Sadly (but predictably) the blazers of the UCI seem desperate to stage a dirty coup and take over the gravel racing show, which I’m sure that in part they will succeed in, although I very much doubt that they will spoil the fun too much this time around (Yes, that’s racing; but rules is rules, and they generally filter through and standardise things).


Gravel bikes come in all sorts of shapes and genres, which is great – as there really is something for everyone, or at least there soon will be. Traditional manufacturers have largely gone with a predictable cyclo cross based approach whilst others have approached grave bikes with a more laid back and adventurous style; heck – there are even full suspension gravel bikes out there now.

There is no arguing that gravel riding and gravel bikes is commercially trend driven, and yet it really does have substance and foundation to it. I ride bikes almost every day, and mostly offroad, much as I have done for decades. As long is it has a saddle and wheels I don’t much care what’s holding them together, it’s all about escapism and the ride, which gravel offers in abundance.

For years I’ve spent much of my time travelling and earning my crust by riding bikes in weird and wonderful places and then telling those tales and showing pictures in print magazines. There’s an ever-growing selection of bikes gathering dust in my back room, and for maybe 15 years or so I’ve mostly stuck to two older titanium bikes for my travel, and every day riding.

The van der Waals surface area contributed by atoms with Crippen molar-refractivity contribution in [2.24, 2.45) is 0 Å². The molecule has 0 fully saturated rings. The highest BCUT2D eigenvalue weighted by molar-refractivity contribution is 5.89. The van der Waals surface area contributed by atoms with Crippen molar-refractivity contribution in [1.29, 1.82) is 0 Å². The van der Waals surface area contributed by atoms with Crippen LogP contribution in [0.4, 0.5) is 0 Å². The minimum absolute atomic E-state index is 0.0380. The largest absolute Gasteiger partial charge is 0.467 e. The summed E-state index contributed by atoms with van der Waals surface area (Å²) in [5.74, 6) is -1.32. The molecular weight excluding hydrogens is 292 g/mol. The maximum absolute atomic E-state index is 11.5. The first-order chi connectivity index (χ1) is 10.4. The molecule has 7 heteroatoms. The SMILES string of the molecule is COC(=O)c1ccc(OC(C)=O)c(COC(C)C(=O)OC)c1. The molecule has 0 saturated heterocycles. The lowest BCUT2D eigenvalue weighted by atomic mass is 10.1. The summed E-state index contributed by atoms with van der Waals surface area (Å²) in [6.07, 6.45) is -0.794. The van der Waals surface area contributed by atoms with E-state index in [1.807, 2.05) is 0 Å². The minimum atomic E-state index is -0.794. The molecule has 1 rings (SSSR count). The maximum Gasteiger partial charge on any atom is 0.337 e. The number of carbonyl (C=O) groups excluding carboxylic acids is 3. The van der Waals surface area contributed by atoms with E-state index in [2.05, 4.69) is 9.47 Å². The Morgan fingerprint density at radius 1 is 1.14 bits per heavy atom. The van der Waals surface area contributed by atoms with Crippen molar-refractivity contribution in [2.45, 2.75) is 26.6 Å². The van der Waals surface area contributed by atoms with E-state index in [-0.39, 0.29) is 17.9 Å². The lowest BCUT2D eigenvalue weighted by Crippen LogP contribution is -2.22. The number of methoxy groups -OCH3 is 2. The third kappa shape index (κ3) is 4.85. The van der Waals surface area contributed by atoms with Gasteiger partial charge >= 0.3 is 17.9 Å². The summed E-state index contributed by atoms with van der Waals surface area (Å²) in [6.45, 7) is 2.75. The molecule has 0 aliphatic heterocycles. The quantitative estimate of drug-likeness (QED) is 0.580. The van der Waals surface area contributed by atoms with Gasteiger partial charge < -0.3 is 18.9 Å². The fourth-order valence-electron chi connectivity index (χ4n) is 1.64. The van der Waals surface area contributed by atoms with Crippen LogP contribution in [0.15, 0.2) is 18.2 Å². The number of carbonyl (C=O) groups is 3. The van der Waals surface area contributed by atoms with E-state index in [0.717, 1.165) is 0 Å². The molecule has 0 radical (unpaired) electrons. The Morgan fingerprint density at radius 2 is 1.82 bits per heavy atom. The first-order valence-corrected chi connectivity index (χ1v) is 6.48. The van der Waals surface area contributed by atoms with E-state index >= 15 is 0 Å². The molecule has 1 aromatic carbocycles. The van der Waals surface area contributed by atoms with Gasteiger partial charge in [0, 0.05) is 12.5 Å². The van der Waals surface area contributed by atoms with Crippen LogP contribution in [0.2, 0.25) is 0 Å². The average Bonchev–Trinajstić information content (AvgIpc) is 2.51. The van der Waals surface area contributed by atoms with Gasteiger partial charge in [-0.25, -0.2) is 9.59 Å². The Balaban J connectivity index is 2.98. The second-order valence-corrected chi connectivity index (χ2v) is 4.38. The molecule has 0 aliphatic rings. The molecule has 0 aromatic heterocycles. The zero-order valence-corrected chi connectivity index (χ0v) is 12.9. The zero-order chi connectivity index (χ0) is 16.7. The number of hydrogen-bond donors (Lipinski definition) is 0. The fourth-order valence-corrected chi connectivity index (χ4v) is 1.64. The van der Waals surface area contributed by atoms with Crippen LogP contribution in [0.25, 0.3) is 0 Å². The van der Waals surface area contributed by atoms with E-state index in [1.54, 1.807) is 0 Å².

One of these is a rigid 26-inch wheel mountain bike, the other a touring bike with lowered gears on – my own original pre-gravel machine. The only thing that flips my coin when choosing which to travel with was what images I needed; road or MTB. Both bikes are capable on or offroad, with obvious specific strengths and weaknesses going to both.

When gravel bikes first became a thing I desperately tried to get hold of one, and eventually did so – four years ago. It is a tad too road orientated for my liking, but with disk brakes and lowered gearing it has become my go to ride for just about everything now.

Gravel bikes run smooth and fast on road and turn smooth flowing trails into nail biting roller coaster rides. They rattle your bones and make you grin on technical sections and force you to think about and plot every move. They take you further than you would ever consider on a modern mountain bike, and to places you could not even entertain on a road bike. The sensation is a little like that of a 90’s rigid mountain bike, only you have dropped bars and are more limited on technical sections and steep climbs. Riding gravel (although I ride mostly regular trails) has really put the fun back into riding bikes for me. I find myself going out and looking for (and finding) new trails and routes locally that I didn’t even know were there. These are trails that would be boring on a modern mountain bike, and yet are great fun on a gravel bike.


Do you need to rush out and but a gravel bike? Err, hey – we all love bikes, and if you can afford it and chose the right bike and then pimp it out from the get go then why now. Otherwise you could always dig out an older 90’s style rigid frame and convert it (which I intend to do with my older Litespeed).

Fit rigid forks (or better still very short travel and lockable suspension forks) and semi slick tyres and you’re halfway there. To go the whole hog without the expense of investing in road shifters you could run with a flipped stem, wide dropped bars, bar end gear shifters and cable pull road brake levers – thus releasing your inner John Tomac.

Dedicated gravel bike or not, lock out your shocks and give the retro approach a go – it could well put the fun back into your every day riding. Remember that speed isn’t necessarily everything; there’s a kind of fulfilling Zen like purity to plotting a line and feeling out a trail, which will also go a long way towards sharpening your skills when you do hop back on a regular mountain bike.

Bicycling Australia